Thursday, December 07, 2006

Friday Night Lights (1x02-1x07)

After a fantastic pilot, the show keeps up the intensity and visual mystique, even as it falls into some well worn patterns of serial drama. In the pilot review, I talked about the way that recent debut episodes have totally raised the game in terms of visual and narrative progression, creating fully formed narrative universes in a television hour. But, after building this universe, where is there left to go?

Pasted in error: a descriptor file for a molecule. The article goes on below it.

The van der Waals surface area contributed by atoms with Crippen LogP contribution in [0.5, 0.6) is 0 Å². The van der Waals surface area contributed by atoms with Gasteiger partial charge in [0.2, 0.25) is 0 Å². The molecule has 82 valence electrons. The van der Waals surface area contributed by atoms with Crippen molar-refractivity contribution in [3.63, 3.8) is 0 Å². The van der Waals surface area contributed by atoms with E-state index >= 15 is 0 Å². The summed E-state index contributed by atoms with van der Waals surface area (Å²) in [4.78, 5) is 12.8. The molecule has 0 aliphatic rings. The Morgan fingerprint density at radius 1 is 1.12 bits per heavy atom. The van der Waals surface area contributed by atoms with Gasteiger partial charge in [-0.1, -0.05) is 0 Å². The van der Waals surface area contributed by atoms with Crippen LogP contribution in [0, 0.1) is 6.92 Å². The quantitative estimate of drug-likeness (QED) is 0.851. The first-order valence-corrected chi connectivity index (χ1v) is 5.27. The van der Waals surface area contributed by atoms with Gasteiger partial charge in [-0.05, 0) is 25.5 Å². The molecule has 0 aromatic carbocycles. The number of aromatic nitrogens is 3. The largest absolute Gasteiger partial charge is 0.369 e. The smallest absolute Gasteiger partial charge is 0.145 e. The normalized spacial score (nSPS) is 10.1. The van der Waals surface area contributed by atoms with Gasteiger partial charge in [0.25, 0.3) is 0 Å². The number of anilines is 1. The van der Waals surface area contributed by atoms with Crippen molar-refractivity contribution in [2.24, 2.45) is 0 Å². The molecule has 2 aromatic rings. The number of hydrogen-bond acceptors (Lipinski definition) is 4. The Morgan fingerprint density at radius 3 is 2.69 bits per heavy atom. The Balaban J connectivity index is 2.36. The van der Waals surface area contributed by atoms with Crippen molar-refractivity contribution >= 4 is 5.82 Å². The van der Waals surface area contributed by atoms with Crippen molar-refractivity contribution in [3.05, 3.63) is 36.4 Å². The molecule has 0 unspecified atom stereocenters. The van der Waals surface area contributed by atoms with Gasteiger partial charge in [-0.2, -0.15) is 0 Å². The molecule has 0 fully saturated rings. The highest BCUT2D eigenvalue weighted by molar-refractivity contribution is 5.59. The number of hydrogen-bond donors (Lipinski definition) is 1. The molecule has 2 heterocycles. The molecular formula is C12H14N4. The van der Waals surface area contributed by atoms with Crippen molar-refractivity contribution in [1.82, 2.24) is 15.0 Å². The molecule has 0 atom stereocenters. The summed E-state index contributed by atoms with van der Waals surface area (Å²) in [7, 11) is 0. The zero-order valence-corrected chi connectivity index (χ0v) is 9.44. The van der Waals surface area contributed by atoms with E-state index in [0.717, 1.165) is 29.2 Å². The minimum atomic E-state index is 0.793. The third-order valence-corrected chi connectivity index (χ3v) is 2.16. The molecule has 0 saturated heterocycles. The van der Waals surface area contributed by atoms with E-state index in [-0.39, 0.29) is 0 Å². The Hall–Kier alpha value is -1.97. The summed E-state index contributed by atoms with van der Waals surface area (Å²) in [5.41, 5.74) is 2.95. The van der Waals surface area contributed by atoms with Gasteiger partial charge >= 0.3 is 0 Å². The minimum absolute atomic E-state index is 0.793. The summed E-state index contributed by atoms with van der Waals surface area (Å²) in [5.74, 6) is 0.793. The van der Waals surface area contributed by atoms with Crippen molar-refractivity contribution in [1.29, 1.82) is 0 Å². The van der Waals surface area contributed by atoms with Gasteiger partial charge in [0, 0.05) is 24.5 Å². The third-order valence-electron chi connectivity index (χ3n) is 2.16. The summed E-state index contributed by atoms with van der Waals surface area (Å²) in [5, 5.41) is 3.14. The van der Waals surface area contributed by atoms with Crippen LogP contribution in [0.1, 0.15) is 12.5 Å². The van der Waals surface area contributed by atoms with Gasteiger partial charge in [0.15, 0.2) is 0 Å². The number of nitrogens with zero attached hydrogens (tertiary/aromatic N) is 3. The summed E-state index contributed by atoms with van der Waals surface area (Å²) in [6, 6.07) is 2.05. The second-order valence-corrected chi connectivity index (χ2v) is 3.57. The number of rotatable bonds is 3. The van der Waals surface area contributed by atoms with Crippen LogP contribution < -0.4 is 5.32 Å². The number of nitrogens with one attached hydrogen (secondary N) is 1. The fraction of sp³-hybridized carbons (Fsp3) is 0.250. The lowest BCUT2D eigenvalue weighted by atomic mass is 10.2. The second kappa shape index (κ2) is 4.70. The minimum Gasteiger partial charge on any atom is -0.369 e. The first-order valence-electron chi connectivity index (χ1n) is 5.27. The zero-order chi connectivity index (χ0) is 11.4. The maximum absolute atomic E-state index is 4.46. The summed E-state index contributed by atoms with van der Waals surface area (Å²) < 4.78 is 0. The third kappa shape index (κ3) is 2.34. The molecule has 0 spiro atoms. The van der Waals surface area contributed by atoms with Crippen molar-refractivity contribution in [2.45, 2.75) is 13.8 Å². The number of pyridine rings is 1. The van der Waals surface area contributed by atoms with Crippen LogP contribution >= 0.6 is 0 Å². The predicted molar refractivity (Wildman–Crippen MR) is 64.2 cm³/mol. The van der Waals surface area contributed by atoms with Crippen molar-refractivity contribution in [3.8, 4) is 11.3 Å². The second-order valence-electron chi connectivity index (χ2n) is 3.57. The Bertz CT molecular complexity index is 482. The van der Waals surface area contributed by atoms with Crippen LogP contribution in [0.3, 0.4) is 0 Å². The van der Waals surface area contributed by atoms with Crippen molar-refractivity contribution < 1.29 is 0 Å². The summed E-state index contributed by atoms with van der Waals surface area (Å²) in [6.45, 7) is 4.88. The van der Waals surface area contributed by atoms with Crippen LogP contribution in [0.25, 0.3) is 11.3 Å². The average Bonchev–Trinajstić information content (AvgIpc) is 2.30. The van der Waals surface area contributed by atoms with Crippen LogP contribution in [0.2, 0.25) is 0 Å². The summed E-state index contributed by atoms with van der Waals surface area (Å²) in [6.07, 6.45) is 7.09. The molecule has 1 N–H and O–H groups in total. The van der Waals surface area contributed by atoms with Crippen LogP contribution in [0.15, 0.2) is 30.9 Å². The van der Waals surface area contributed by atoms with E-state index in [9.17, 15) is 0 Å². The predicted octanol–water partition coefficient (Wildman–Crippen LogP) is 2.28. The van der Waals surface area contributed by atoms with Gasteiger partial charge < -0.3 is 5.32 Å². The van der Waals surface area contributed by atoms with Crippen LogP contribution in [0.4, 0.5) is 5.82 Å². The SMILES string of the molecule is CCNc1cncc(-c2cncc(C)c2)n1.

In terms of presentation, the show's kept the very dynamic, verite visual style of the first episode. The handheld camera work brings our eyes right to the most important part of the frame, telling the story in glances and body language. I think this kind of camerawork can really help actors because it allows us them to just perform without worrying so much about how to emphasize what they're doing to the camera. A traditionally shot show necessitates a somewhat theatrical performance, with the actor catering to the audience in a set location. This show goes in a more dogme direction, allowing the action to happen and just catching it with the camera. I'm sure there's still a lot of planning and blocking, but you get the feeling of spotaneity, and that's what matters most. It's hard to keep this level of stylization on a weekly basis, but, with the exceptin of Battlestar Galactica, this is the most interesting looking show on television now.